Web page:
Health Care, Manufacturing, and Nonprofits

Locally made carts foster creative time for kids

Nonprofit uses product made in Muskegon to provide ‘mobile art experience’ for children in hospitals.

May 3, 2019
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AcmeCart
The goal of the Acme Creativity Cart is to allow young patients to experience “the healing joy and distraction of imagination and creativity” while receiving critical treatment. Courtesy Ben Olson, The Backyard Experience

A Muskegon manufacturer unknowingly designed the “perfect” tool for a nonprofit program that’s deploying in California and Chicago.

Muskegon-based Geerpres, a maker of health care and cleaning industry solutions, has a product called the Enterprise EVS Modular Cart that was designed to be configurable for various cleaning protocols in health care.

The Backyard Experience, a nonprofit in the Chicago area, recently stumbled across the product when searching for a customizable cart for a new program it is deploying in affiliation with the Chuck Jones Center for Creativity.

The program is called the Acme Creativity Cart, a mobile art experience that gives young patients “interactive creative time like drawing, paper sculpture, painting, flipbook making” and more. The goal is to create an environment where young patients get to experience “the healing joy and distraction of imagination and creativity” while receiving critical treatment.

Ben Olson is board chair of The Backyard Experience and a board member with the Chuck Jones Center for Creativity Chicagoland. He said the latter nonprofit, founded by the late animator Chuck Jones in 1999, has been looking to spread Jones’ work in fostering imaginative time to children’s hospitals in the Chicagoland area but was struggling to find a cart that would be customizable and also meet the cleaning protocols of all the various hospitals in the area.

For the program, the carts needed to house creativity kits with supplies like colored pencils, paper, modeling clay, sticker books, coloring books, crayons, markers, glue and more. It also needed to be able to be wrapped with a standard-size wrap with the program name, logo and sponsors on it.

Olson said the Geerpres cart “works perfectly.”

“It comes a la carte, no pun intended, where we could add what we needed to, and what we figured out as we designed the wrap … and saw the functionality that we needed, the ability to add and subtract parts to get the right thing was perfect,” he said.

“We didn’t have to custom build anything, which then we would have to send to the hospital to be like, ‘Is it OK, does this meet specifications for you?’ It’s already done. They already sell these carts in hospitals. There’s a locked storage container for the tower so we can store our creativity kits in there, and then the extended piece, where we fit our totes on, the tote fits like a glove. We were able to find totes the exact size and width of that thing so that we can stack them. Our volunteers will bring the totes in, then take them back so that we can resupply when they’re done. And then we’ve got the handle, which has the logo on top. It gave plenty of opportunity for cart sponsorship. The finish that they had in the powder coat was perfect for what we needed as far as the surface to wrap, and not only that, but the cost was very economical. I can reproduce this over and over and over again with zero headaches.”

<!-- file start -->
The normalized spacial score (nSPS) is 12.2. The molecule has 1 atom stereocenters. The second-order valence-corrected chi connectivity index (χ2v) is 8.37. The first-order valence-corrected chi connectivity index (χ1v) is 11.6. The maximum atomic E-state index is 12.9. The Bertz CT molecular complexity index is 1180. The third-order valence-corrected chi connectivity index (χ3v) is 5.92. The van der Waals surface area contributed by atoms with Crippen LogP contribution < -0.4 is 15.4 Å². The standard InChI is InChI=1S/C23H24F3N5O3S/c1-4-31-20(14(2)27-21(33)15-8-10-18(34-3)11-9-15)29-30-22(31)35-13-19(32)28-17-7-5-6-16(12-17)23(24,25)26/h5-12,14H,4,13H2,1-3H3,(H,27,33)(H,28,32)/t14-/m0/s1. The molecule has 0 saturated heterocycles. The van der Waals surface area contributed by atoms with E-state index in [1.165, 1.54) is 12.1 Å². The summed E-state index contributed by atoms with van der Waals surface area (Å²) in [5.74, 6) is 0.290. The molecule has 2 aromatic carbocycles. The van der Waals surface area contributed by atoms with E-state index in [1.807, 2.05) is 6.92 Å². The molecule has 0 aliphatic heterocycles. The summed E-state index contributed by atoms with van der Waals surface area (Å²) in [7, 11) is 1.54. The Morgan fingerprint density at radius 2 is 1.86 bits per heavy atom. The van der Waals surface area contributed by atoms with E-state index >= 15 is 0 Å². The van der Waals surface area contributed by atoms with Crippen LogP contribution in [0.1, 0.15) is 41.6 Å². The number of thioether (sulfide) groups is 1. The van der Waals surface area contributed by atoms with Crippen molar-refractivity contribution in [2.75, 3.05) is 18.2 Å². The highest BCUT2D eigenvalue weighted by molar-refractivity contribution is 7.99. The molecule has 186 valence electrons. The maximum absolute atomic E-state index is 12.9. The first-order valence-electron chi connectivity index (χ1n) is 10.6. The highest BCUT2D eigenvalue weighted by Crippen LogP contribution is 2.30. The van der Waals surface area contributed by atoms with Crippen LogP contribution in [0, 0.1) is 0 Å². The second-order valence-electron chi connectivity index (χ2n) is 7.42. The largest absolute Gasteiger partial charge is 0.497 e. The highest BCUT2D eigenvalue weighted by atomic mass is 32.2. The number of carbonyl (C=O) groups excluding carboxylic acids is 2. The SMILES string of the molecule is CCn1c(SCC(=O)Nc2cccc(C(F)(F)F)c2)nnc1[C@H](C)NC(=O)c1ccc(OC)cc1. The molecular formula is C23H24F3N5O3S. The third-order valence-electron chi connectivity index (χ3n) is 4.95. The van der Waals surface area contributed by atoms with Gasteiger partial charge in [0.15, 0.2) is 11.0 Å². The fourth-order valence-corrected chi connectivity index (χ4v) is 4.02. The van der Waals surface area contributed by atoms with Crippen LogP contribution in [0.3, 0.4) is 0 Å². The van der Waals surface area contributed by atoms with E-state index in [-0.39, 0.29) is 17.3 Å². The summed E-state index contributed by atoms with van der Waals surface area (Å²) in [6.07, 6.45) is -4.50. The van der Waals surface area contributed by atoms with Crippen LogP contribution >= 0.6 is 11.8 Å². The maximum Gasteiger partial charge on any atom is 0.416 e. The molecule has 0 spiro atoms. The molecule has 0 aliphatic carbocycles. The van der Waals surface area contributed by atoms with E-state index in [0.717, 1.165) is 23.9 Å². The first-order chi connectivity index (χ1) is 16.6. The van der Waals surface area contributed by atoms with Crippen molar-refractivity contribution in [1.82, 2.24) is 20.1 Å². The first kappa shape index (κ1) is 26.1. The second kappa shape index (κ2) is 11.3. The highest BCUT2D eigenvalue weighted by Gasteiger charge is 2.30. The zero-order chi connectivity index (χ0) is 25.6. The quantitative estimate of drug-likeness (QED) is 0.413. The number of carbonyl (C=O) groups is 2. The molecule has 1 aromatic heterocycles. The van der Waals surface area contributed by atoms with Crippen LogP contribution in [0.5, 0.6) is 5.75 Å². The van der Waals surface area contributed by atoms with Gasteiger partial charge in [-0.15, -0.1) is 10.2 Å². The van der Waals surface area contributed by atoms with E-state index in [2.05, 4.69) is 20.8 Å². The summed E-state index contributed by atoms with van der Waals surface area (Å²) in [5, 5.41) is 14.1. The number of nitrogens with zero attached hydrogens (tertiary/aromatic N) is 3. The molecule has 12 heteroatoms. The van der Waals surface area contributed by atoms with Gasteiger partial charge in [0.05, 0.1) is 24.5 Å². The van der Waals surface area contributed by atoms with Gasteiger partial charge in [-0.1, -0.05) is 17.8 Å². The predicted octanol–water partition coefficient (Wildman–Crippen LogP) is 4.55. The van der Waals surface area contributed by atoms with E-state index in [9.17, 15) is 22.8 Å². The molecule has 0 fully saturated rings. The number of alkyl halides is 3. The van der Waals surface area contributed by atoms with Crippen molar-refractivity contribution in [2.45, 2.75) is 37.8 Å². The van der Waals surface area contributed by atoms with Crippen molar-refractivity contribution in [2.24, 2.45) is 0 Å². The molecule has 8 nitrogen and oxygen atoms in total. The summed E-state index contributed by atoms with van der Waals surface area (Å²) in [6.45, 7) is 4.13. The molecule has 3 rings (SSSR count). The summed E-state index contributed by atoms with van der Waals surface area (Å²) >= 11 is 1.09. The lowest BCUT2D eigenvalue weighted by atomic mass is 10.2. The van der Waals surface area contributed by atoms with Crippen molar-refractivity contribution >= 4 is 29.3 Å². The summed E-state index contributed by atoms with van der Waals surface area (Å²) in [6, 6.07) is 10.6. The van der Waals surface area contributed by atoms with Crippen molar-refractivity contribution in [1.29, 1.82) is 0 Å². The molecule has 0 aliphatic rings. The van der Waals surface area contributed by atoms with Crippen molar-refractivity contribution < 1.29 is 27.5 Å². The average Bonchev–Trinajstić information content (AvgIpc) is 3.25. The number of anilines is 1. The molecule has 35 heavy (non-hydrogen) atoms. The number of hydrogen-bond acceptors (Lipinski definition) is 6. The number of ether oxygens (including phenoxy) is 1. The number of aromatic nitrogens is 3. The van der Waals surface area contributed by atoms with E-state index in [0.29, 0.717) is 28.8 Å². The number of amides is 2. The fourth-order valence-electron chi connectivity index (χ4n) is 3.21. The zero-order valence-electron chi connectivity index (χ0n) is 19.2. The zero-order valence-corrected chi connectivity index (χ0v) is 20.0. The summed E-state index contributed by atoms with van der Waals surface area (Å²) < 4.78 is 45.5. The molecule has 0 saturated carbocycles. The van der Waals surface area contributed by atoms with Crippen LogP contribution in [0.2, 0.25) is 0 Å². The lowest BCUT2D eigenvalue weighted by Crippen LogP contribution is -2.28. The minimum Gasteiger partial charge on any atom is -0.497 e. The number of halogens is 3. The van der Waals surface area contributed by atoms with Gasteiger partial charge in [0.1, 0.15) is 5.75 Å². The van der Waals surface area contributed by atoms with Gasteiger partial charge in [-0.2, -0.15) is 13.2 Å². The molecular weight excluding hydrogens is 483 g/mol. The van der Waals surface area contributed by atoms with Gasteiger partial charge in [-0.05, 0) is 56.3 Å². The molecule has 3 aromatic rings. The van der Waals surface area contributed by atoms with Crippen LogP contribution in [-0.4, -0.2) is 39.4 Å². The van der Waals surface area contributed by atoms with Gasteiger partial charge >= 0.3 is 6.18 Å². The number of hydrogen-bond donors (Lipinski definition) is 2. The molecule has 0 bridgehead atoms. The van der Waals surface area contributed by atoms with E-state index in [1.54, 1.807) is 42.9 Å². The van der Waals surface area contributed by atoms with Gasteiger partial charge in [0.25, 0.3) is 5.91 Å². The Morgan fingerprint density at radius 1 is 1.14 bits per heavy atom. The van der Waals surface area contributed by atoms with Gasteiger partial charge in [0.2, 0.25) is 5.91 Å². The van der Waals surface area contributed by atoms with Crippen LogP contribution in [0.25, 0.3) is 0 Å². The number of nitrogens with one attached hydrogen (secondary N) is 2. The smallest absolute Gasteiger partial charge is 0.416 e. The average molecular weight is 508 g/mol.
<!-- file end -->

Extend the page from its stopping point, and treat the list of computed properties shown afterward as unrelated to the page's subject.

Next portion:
The Acme Creativity Cart program is in the process of being deployed at hospitals in Orange County, California, and across the Chicagoland area, Olson said.

He noted if any Michigan hospitals wanted to launch an Acme Creativity Cart program, Chuck Jones Center for Creativity Chicagoland, which serves as the Midwest hub for the nonprofit, would be happy to facilitate it.

Scott Ribbe, president at Geerpres, said Olson contacted a rep at his company about three months ago regarding procuring the EVS Enterprise Cart — which was rolled out in November — to use in this program. Ribbe said Geerpres carts are not used in any similar programs that he knows of, so it was a nice surprise.

“I’m truly excited about the fact that our cart could be modular and adapted for a unique purpose that I think is a fantastic initiative with Ben and the Chuck Jones group,” he said. “I think it’s fantastic that they can use something that’s durable and helps kids (with) chronic needs. … I’m happy to be part of it.”

More information about the mission of The Backyard Experience, the Chuck Jones Center for Creativity and the Acme Creativity Carts is online at thebackyardexperience.org.

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